In their opening tournament game in the Division Two North quarterfinal the Raiders had little trouble with Saugus defeating them 6-0. In their next playoff matchup the locals got by Amesbury 3-1 and then went on to win another Division Two North title with an easy 5-0 win over Georgetown.
In the Division Two state semi-final another shutout from Raute led to a 1-0 victory over Medfield at Bentley College setting up a Division Two state championship battle with Greenfield. As eager as the Raiders were to play that game the weather did not cooperate.
That November snow appeared early and often and the game was postponed twice. First it was scheduled to be played at Worcester State College but bad weather interfered. Mother Nature would also put a halt to the re-scheduled contest at Nickerson Field. By the time the game was played it was the week of Thanksgiving.
“The wait was tough but the really good thing about it was that when we finally got to play the game it was at Bentley College,” Raute said. “The season wasn’t just ours. Our families, friends, and teachers were so supportive throughout the season so to have the game so close to home was amazing for all of us.”
The game will go down as one of the most memorable in Watertown High field hockey history. Greenfield would score first on a goal from a girl named Kaitlyn Byron.
“I didn’t know her at the time but we ended up becoming teammates at U-Mass and becoming very good friends,” Fantasia said. “There was also another girl on that team that I played with in college. It’s funny how things can turn out.”
At the time of that goal, however, no one was laughing. It looked for a while like the Raiders would fall just a bit short again of winning a state championship. However it was the younger Rogers to the rescue. Catherine, a sophomore at the time, would tie the game before the end of regulation setting up an overtime situation.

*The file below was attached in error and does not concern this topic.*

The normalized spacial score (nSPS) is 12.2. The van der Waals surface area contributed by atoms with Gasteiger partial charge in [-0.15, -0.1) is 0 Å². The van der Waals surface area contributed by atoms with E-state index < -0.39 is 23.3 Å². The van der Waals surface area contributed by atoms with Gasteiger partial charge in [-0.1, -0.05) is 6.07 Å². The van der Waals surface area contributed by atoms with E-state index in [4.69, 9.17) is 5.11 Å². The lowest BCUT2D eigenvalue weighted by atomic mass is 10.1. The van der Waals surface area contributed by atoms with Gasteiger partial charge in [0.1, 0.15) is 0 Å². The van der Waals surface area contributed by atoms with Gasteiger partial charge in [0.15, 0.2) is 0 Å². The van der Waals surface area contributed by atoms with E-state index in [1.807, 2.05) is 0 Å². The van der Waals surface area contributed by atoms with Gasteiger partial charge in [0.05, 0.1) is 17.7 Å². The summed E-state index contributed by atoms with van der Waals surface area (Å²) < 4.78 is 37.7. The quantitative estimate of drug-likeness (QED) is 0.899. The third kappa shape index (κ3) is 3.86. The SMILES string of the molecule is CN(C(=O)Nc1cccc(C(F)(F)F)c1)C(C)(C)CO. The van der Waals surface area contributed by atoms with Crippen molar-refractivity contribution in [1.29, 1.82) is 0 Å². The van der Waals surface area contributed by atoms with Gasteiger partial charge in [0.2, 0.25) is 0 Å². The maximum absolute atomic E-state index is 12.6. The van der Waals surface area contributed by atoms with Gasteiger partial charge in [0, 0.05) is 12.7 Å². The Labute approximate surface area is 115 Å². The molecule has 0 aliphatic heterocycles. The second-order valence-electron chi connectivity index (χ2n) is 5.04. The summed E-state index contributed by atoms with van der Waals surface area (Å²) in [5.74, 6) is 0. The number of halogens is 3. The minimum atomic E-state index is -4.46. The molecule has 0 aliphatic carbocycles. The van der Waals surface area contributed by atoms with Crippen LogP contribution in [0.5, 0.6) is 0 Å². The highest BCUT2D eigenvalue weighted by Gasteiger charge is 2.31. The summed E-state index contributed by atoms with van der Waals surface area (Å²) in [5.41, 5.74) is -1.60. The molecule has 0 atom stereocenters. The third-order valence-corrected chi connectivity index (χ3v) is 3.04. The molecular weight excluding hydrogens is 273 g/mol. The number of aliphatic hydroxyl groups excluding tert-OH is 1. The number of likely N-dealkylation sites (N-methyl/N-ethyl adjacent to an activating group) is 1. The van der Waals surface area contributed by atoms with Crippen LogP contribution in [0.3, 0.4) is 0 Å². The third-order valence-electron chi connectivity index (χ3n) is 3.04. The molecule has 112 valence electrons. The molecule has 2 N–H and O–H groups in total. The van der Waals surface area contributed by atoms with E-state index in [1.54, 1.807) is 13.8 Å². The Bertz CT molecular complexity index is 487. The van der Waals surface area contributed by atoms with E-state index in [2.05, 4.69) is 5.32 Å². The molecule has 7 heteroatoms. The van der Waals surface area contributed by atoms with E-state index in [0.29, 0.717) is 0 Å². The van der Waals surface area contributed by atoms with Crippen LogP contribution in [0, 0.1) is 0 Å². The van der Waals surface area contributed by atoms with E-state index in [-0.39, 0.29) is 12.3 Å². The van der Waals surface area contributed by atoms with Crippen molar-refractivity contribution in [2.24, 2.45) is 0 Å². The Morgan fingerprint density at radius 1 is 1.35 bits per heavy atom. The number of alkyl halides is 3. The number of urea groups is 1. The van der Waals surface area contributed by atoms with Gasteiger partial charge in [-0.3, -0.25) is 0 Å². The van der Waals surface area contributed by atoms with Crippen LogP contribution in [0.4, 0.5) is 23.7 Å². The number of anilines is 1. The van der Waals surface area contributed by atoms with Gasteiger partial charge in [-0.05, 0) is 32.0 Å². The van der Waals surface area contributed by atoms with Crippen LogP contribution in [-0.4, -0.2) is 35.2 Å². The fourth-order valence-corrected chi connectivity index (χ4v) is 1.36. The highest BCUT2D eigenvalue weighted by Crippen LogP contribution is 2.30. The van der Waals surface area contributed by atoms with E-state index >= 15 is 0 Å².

The first overtime passed without anyone scoring and the way the second overtime was going it looked like nothing would be settled again.
“That was my biggest fear,” Raute said. “If it was tied after two overtimes we would have to go to penalty strokes. As a goalie that is the last thing you want because it all falls on you.”
However MacDonald would score one of the most dramatic goals in Raider history just before the second overtime expired giving the Raiders the state championship. Raute would not have to worry about penalty strokes. Instead she could join the celebration with her teammates.
“I still remember the overwhelming level of emotion after that overtime goal,” Fantasia remembered. “Everyone was ecstatic. I know all the seniors were really happy and relieved but I thought we deserved this moment. As juniors we poured our hearts out into every game and fell just short. We really wanted to win one for Eileen because she had done so much for us and we knew this was our last chance.”
Donahue was and still is today considered among the best field hockey coaches in the state. You have to look at her numbers at least twice to actually believe what you are seeing. Following the 2012 season Donahue had recorded 505 wins 30 losses and 45 ties while leading the team to 12 state titles, 22 Middlesex League Championships, and 19 Division Two North Championships.
“Some of the practices were really tough for us,” Raute remembered. “But we all knew how great a coach she was and how lucky we were to have her. She taught us so much more than just field hockey.”
Effort and sportsmanship are two things that Donahue always valued and that is exactly what the 1997 team displayed on their journey to a 23-0-0 mark and a state title.
And that’s why they are now an unforgettable part of Raider immortality.